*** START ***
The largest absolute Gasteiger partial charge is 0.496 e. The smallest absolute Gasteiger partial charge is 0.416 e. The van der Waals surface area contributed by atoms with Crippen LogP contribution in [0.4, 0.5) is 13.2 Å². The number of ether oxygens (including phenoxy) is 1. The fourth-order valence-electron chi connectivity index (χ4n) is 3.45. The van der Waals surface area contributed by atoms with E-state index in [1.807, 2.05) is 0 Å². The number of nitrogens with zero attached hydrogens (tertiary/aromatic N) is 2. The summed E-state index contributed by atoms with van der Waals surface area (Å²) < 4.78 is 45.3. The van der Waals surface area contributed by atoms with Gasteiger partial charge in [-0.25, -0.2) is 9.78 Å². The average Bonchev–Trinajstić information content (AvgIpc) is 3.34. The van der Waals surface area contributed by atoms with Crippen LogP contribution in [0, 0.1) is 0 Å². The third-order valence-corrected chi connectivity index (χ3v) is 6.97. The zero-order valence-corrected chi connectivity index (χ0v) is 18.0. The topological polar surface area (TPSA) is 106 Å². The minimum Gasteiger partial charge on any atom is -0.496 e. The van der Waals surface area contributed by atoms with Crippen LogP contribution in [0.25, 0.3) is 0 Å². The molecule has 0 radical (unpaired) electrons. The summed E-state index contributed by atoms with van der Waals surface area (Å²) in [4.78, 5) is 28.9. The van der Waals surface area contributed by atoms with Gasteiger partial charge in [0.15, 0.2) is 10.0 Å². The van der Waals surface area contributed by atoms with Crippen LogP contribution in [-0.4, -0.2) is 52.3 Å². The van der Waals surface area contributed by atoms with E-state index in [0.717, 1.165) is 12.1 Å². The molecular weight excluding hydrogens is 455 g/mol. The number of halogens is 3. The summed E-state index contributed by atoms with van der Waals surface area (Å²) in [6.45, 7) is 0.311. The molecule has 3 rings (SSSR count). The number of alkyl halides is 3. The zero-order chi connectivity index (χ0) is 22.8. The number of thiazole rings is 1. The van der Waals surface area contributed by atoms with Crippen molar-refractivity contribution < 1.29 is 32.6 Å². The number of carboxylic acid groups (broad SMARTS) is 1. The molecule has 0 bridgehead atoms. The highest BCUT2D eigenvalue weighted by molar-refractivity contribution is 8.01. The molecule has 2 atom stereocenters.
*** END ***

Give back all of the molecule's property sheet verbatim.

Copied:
The largest absolute Gasteiger partial charge is 0.496 e. The smallest absolute Gasteiger partial charge is 0.416 e. The van der Waals surface area contributed by atoms with Crippen LogP contribution in [0.4, 0.5) is 13.2 Å². The number of ether oxygens (including phenoxy) is 1. The fourth-order valence-electron chi connectivity index (χ4n) is 3.45. The van der Waals surface area contributed by atoms with E-state index in [1.807, 2.05) is 0 Å². The number of nitrogens with zero attached hydrogens (tertiary/aromatic N) is 2. The summed E-state index contributed by atoms with van der Waals surface area (Å²) < 4.78 is 45.3. The van der Waals surface area contributed by atoms with Gasteiger partial charge in [-0.25, -0.2) is 9.78 Å². The average Bonchev–Trinajstić information content (AvgIpc) is 3.34. The van der Waals surface area contributed by atoms with Crippen LogP contribution in [0, 0.1) is 0 Å². The third-order valence-corrected chi connectivity index (χ3v) is 6.97. The zero-order valence-corrected chi connectivity index (χ0v) is 18.0. The topological polar surface area (TPSA) is 106 Å². The minimum Gasteiger partial charge on any atom is -0.496 e. The van der Waals surface area contributed by atoms with Crippen LogP contribution in [0.25, 0.3) is 0 Å². The molecule has 0 radical (unpaired) electrons. The summed E-state index contributed by atoms with van der Waals surface area (Å²) in [4.78, 5) is 28.9. The van der Waals surface area contributed by atoms with Gasteiger partial charge in [0.15, 0.2) is 10.0 Å². The van der Waals surface area contributed by atoms with Crippen LogP contribution in [-0.4, -0.2) is 52.3 Å². The van der Waals surface area contributed by atoms with E-state index in [0.717, 1.165) is 12.1 Å². The molecular weight excluding hydrogens is 455 g/mol. The number of halogens is 3. The summed E-state index contributed by atoms with van der Waals surface area (Å²) in [6.45, 7) is 0.311. The molecule has 3 rings (SSSR count). The number of alkyl halides is 3. The zero-order chi connectivity index (χ0) is 22.8. The number of thiazole rings is 1. The van der Waals surface area contributed by atoms with Crippen molar-refractivity contribution < 1.29 is 32.6 Å². The number of carboxylic acid groups (broad SMARTS) is 1. The molecule has 0 bridgehead atoms. The highest BCUT2D eigenvalue weighted by molar-refractivity contribution is 8.01. The molecule has 2 atom stereocenters.